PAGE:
Gough Whitlam was dismissed as a result of the many drastic changes his government had implimented shortly after his election. Though the immediate withdrawal of troops from Vietnam was greatly supported, Whitlam's great benefits for women, the elderly, single mothers and Aborigines was seen as a threat to the previous Australian way of life. The changes went against everything the Liberal government, of the previous twenty-three years had sought to protect- the private sector. Increased personal rights for the people and previously down-trodden minorities severely unsettled the Liberal Party, and upset the Liberal Senators, who began to make the Whitlam government's term incredibly difficult by blocking the Whitlam government's budget bills, denying the government money to run, forcing an election at a time that the government was weak.
Gough Whitlam made a dedicated start to his career as Prime Minister, during which he and his fellow leader Lance Barnard worked devotedly for the two weeks in 1972 following their election before the entire ministry took its office.
Their initial popularity comforted the government and served to strengthen its views on revolution.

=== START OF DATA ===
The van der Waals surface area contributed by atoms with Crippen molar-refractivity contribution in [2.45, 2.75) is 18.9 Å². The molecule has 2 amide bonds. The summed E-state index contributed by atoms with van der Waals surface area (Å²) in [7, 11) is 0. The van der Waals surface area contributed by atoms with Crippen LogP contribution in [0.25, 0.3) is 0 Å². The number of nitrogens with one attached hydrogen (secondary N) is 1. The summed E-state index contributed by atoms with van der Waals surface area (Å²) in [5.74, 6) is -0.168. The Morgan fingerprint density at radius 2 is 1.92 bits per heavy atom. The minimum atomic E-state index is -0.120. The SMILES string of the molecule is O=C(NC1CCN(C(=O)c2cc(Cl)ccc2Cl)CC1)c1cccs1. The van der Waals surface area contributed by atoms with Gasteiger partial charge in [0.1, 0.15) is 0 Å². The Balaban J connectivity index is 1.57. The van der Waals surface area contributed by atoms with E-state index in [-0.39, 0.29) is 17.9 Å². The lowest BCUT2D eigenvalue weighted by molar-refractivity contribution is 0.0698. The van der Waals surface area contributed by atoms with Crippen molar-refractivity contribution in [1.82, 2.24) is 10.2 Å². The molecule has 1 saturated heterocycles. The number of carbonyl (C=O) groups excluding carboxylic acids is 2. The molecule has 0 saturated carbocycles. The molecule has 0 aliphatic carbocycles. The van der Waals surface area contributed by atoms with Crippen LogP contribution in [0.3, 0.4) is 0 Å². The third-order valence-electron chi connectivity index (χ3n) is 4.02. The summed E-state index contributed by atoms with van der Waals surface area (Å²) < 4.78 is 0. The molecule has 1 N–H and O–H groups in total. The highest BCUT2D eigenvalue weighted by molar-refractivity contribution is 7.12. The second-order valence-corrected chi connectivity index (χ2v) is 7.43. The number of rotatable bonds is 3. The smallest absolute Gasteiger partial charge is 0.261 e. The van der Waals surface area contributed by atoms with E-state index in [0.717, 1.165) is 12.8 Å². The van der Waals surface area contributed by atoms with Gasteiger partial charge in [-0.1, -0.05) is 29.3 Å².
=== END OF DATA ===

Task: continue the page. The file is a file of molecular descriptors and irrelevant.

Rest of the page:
As Australia's economy and international relations, particularly the decline in Australian- American relations, began to draw doubts, the Liberally dominated Senate began to refuse the passing of Bills, allowing progressively less and less progress to be made. Over the issue of Supply ceasement being threatened, Whitlam requested that a double dissolution be held in May 1974, which Whitlam easily won. The Senate continued to cause problems for the Government, causing the only Joint Sitting of the Parliament in 1974. The Senate's objections were a result of the government's rather drastic idea to cut tariffs by twenty-fve percent and inflate the currency to provide money and employment for the general public, against the wishes of the Senate.